Going back to what we said about CPF growth and your mortgage, you can probably see the appeal: getting more in your CPF means you’re ultimately saving faster than you’re spending on your house. You can retire with both a home, and a decent retirement income.
Now the idea of investing CPF monies is not new. The CPF Investment Scheme (CPF IS) has been in place for some time (you can see more about it on the CPF website). But most of the Singaporeans who put money into the CPF IS did not come out on top – many failed to beat the standard CPF interest rates.
For a time, this left many Singaporeans between the proverbial rock and a hard place: if they didn’t invest their CPF monies, they risked their retirement income as their home loan rates rose, and took up most of their savings. If they did invest the money, they risked getting an even worse rate.
The LRIS may resolve many of the issues of the existing scheme. Low cost, diversified mutual funds tend to be quite consistent in their returns – they are spread out among lowly-correlated stocks, so it takes a market wide recession to really make a dent in many of them. And if they are anything like Indexed Funds, we can expect low Total Expense Ratios (TERs).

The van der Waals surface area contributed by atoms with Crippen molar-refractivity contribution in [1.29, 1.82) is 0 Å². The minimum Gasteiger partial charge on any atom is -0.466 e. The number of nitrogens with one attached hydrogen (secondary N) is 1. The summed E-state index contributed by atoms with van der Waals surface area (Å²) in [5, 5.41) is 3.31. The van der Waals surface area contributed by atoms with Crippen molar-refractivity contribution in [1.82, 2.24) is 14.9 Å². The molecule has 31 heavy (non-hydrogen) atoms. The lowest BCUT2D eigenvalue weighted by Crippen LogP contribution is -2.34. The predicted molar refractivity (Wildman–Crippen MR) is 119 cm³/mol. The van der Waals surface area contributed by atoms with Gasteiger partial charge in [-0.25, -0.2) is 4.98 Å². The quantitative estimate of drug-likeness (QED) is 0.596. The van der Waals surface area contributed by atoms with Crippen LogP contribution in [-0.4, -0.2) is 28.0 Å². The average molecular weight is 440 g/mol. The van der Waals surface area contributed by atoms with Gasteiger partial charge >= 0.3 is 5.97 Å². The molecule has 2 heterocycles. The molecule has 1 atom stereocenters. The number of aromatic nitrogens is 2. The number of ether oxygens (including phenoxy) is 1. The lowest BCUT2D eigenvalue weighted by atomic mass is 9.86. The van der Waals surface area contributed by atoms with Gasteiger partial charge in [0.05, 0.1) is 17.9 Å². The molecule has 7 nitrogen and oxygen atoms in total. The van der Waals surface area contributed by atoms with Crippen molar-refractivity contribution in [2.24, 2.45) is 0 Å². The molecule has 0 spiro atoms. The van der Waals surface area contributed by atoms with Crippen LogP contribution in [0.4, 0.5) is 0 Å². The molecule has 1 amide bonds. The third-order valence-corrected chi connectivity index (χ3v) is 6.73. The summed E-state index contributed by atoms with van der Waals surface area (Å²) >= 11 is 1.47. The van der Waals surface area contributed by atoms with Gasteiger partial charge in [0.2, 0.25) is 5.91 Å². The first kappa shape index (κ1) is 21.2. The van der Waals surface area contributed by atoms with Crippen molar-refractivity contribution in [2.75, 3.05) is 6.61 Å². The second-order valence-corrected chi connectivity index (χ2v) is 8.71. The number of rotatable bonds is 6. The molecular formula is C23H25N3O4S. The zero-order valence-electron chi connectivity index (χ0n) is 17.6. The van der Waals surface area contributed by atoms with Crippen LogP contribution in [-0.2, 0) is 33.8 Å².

The TER is the cost of the fund, and accounts for many Singaporeans getting unexpectedly low returns (e.g. If a fund has returns of five per cent, but the TER is two per cent, you would only be getting three per cent per annum. This underperforms even the CPF OA rate of 3.5 percent).
But most Indexed Funds have TERs as low as 0.5 percent, and their passive nature means investors don’t need to be experts on buying and selling. A simple buy-and-hold strategy may suffice to allow their CPF to outpace their housing costs.
Home owners with private bank loans should pay close attention
The period of low interest rates will not last forever. The only reason rates are not soaring right now is a temporary delay caused by the uncertainty of Brexit. And with home loan rates being at historical lows for almost a decade, they have few directions to go but up.
As such, home owners who are still in the early stages of their mortgage (the first five years) should give serious thought to the future. Once rates rise, it will be insufficient to use the old, lazy approach of just assuming the CPF can cover the costs. They need to pay close attention to the new investment options that open up, and be a little more hands-on with the money.